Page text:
If your child were experiencing abuse from their dating partner, do you think you'd have the eyes and ears to pick up on it?

Victim advocates in New Jersey claim most people would be surprised to learn that teen dating violence is incredibly common. Statistics suggest that 1 in 3 adolescents is a survivor of physical, sexual, emotional or verbal abuse from dating — and just a third of teens who were in a violent relationship ever spoke up about it.

"It's more non-violent at the beginning ... and that begins to escalate, more controlling behavior," said Julye Myner, executive director of the Center for Hope and Safety in Rochelle Park.

As part of National Teen Dating Violence Awareness and Prevention Month, experts in the field are urging parents and adults to better understand the signs and consequences of being a victim of teen dating violence, and to lead by example by promoting healthy relationships.

"When we have these unhealthy patterns occurring in teen dating, and they are not well recognized, then it moves on to domestic violence in adulthood," Myner said. "We see, also, a familial pattern — the transmission of domestic violence happening from one generation to the next."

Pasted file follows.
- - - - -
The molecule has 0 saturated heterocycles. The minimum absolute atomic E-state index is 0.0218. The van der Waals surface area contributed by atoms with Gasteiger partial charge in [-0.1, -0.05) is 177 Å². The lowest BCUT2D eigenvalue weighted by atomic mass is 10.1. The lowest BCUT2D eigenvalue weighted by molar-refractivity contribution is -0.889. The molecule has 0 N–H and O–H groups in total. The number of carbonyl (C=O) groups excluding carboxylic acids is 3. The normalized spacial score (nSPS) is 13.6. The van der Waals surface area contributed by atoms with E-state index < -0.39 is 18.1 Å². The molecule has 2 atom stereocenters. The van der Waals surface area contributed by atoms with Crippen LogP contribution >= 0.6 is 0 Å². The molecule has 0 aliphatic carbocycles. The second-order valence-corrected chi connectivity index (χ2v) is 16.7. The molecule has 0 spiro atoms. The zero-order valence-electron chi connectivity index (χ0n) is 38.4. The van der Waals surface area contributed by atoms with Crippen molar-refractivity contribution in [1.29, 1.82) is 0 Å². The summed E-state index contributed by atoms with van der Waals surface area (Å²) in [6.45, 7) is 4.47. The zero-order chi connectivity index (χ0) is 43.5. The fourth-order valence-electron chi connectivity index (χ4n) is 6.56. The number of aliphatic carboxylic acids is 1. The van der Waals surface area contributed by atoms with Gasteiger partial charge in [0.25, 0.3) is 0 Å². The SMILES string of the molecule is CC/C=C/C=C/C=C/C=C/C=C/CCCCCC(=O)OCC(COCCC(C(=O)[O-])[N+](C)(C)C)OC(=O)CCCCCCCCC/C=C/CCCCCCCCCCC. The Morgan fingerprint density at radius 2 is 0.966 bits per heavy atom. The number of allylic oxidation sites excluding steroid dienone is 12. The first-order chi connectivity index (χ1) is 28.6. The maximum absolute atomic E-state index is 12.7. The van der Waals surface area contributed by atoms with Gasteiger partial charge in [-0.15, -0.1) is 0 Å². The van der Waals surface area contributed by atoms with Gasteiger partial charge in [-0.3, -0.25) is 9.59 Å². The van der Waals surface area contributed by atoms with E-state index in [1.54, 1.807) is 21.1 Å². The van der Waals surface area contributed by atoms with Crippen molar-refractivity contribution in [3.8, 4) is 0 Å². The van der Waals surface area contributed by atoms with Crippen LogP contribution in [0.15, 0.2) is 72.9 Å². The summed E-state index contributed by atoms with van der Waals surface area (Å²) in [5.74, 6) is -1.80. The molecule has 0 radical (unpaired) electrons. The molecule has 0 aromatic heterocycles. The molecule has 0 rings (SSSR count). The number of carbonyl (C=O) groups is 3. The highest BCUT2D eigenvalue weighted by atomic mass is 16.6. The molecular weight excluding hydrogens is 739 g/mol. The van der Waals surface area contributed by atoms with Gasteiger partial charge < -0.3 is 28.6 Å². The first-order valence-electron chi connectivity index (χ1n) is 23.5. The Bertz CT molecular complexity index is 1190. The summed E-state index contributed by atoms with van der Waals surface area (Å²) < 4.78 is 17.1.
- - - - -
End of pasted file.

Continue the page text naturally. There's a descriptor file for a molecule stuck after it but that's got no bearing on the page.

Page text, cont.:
An additional threat to teens in relationships these days, Myner said, is the attempt by one person to control or coerce the other by threatening to share private photos sent by text message or over social media.

Teen dating violence has proven to result in increased rates of depression and anxiety among victims, Myner said. Survivors of teen dating violence, according to national statistics, are more likely to use drugs, smoke, or drink alcohol than those who did not experience abuse.

Signs of teen dating violence for both teens and parents to look out for:

  • Extreme jealousy or insecurity
  • Possessive or controlling behavior
  • Explosive outbursts, temper or mood swings
  • Pressure to have sex
  • Partner puts the other person down frequently, especially in front of others
  • Partner isolates the other person from friends and family
  • Any form of physical harm

"I think it's important for parents to engage in conversation with their teens about what is a healthy relationship — the concept of equality and respect, as opposed to control and power," Myner added.

If you or someone you know is involved in an abusive relationship of any kind, confidential support from a trained counselor is available by visiting loveisrespect.org, calling 1-866-331-9474, or texting “loveis” to 22522.

Contact reporter Dino Flammia at dino.flammia@townsquaremedia.com.

LATEST: NJ towns canceling 2021 St. Patrick’s parades